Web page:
Bee gut microbes have a division of labor when it comes to metabolizing complex polysaccharides
Honey bees are invaluable pollinators—cupids of the plant world facilitating the remixing of genes in the next generation of flowering vegetation. In return for their services, bees eat plant nectar and pollen. Nectar is an easily absorbable solution of sugars. But pollen contains plant cell walls, which have complex, branching chains of polysaccharides called pectin and hemicellulose. While these two polysaccharides can yield sugar monomers, it's only with the aid of specialized bacterial enzymes. Honey bees rely on their gut microbiota to produce these enzymes to break down polysaccharides. But scientists have wondered exactly how the microbial community carries out its helpful metabolism: who's responsible for what biochemical processes?
Now, an international team of researchers has identified the major metabolic roles of constituent microbes, publishing their findings in the Proceedings of the National Academy of Sciences. The team focused on the dominant bacterial clades shared between honey bee and bumblebee gut microbiomes.
Researchers found that pollen's pectin and hemicellulose are degraded mainly by just two clades: Gilliamella, which mostly resides in the bee's ileum, a structure analogous to the human small intestine; and Bifidobacterium, which dwells primarily in the rectum, downstream of the ileum and similar to the human large intestine. Both bacterial clades can metabolize hemicellulose and pectin. However, the two specialize to an extent. Gilliamella primarily degrades pectin. But not all strains of Gilliamella are capable of pectin metabolism. Bifidobacterium strains, on the other hand, are abundant in glycoside hydrolases, and are thus better adapted than Gilliamella to breaking down hemicellulose. But not all strains of Bifidobacterium are able to carry out this metabolic feat. For both clades, then, strains are variable in their abilities.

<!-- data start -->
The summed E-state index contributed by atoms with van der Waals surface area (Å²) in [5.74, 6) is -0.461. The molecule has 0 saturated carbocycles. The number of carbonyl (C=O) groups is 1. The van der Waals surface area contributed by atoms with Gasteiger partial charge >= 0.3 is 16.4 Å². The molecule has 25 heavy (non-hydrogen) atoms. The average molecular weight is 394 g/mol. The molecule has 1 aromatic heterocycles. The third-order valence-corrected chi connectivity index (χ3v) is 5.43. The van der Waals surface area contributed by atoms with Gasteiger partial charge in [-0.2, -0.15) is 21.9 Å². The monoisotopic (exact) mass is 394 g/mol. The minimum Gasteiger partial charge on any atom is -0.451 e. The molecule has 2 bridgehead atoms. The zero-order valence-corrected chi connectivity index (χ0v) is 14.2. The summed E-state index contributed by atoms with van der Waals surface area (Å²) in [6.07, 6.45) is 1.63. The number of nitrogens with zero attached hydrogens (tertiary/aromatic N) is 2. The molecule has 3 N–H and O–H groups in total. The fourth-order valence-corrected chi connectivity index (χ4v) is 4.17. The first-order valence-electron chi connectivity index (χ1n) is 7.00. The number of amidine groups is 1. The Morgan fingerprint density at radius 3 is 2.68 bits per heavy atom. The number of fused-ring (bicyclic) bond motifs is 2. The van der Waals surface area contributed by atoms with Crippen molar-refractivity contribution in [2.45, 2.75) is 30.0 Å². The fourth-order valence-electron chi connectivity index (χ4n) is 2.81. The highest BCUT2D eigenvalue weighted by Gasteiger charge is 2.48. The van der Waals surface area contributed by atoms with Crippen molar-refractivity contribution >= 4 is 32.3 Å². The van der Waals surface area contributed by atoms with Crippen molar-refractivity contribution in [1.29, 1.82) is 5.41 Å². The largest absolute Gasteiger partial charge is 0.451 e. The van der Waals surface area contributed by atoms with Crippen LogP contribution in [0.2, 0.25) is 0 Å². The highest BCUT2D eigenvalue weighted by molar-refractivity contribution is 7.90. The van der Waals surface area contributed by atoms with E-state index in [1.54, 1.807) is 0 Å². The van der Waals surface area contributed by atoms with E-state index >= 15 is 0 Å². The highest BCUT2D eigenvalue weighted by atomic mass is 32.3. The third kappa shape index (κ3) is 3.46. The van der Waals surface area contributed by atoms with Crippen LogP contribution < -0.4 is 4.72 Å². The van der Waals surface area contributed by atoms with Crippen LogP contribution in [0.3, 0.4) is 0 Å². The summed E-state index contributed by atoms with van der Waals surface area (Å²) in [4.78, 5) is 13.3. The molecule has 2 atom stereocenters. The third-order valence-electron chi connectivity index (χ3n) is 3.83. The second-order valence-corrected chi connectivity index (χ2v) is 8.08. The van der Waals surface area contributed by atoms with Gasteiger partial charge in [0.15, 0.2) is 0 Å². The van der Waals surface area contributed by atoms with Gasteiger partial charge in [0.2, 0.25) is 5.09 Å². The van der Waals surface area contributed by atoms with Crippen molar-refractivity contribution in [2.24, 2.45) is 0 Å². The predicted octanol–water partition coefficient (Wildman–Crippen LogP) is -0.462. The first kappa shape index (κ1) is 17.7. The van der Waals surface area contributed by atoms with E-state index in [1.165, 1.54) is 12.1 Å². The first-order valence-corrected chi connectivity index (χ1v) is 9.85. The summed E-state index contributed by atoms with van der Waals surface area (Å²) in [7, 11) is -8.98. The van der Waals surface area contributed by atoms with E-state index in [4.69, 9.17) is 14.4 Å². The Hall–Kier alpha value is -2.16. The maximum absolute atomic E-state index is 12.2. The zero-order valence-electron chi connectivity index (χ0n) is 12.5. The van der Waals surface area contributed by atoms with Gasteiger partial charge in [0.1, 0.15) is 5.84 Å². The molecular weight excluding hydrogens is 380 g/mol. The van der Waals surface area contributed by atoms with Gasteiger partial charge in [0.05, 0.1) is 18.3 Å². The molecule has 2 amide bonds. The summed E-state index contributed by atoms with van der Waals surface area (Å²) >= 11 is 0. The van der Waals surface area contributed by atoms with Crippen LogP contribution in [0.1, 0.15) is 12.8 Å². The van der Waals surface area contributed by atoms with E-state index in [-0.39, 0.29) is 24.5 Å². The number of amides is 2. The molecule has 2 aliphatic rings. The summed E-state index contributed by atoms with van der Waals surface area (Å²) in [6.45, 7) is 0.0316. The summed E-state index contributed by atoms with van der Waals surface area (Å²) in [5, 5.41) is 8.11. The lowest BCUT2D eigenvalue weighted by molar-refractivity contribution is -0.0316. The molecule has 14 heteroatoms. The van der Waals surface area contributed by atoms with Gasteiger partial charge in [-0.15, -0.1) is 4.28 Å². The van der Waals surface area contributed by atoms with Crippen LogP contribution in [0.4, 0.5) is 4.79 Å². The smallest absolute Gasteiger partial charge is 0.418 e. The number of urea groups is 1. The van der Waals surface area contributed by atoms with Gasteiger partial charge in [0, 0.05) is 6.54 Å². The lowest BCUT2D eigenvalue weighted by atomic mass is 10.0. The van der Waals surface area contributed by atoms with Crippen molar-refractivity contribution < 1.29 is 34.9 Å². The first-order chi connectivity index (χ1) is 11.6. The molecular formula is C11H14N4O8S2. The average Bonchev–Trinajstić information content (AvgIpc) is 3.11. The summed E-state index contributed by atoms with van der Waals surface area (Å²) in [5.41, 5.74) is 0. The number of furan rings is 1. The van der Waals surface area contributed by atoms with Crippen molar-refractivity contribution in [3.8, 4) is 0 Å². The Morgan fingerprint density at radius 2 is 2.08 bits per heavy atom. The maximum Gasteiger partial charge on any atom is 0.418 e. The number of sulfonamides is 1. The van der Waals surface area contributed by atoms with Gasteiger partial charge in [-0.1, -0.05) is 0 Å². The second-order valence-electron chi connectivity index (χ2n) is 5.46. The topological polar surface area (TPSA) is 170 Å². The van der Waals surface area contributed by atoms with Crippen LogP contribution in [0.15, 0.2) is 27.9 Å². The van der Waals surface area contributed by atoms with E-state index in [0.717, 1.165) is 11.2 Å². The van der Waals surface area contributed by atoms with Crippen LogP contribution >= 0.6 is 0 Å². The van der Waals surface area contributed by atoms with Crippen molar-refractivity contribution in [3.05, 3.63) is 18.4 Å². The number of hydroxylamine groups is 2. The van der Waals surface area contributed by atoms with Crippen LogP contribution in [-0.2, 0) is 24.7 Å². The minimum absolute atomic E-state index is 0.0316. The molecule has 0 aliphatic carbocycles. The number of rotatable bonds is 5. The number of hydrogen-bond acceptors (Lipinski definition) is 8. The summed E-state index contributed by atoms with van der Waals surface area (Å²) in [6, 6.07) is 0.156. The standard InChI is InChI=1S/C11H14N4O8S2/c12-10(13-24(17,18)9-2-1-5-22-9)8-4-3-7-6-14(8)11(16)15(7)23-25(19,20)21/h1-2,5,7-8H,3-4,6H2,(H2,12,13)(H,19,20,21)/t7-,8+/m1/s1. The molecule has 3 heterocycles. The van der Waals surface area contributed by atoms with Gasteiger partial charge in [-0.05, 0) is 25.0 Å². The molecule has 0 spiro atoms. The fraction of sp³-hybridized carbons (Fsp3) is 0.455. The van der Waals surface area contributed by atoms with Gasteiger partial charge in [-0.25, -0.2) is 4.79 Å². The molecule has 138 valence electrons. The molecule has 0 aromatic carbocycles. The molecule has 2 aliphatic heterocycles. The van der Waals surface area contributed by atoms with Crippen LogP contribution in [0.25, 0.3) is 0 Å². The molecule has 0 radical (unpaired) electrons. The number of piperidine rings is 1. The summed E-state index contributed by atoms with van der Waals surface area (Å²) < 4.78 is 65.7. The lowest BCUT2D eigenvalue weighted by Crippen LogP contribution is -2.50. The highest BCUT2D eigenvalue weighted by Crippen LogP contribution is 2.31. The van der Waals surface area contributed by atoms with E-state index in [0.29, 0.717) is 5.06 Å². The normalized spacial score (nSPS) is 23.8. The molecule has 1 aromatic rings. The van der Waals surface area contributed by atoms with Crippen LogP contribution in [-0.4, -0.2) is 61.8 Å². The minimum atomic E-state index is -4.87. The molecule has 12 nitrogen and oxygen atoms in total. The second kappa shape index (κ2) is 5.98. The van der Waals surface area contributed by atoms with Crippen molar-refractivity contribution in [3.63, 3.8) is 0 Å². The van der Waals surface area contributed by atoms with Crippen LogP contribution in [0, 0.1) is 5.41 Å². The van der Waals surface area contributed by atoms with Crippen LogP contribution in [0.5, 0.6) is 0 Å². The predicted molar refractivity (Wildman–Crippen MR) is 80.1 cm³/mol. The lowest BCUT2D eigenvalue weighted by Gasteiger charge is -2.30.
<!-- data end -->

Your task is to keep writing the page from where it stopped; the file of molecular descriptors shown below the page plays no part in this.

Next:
Zoomed out, what appears to be happening is a kind of movable feast being deconstructed as it goes through the honey bee gut. Early on, monosaccharide sugars can be absorbed, but the complex polysaccharides—the pectin and hemicellulose—are digested further along: first, the pectin, mainly by Gilliamella; then the hemicellulose, mainly by Bifidobacterium. The process is a division of labor by these bacterial groups. But why the strain variability? The authors think the reason may be that polysaccharide-degrading enzymes are secreted. It's like giving everyone a fork—all strains can potentially dig in, even if they were too lazy to produce the enzymes themselves.
One other finding that interested the authors was that an evolutionary analysis of Bifidobacterium strains in honey bees and bumblebees showed that strains in bumblebees more often lack the ability to break down hemicellulose. The authors think this might have to do with the differences in lifestyle: honey bees need ample sugar to make honey that they can eat in winter. Bumblebees, on the other hand, don't make honey; they hibernate in winter instead. So, evolutionarily, it might make sense that honey bees have a more efficient microbiome to harvest all the energy they can.
The results in the study were enabled by a number of in vitro and in vivo experiments, including collecting and analyzing the honey bee gut metagenome, which was done with the help of the US Department of Energy Joint Genome Institute.
Honey bee gut metagenome available through, and annotated with, the Integrated Microbial Genomes with Microbiomes system: img.jgi.doe.gov/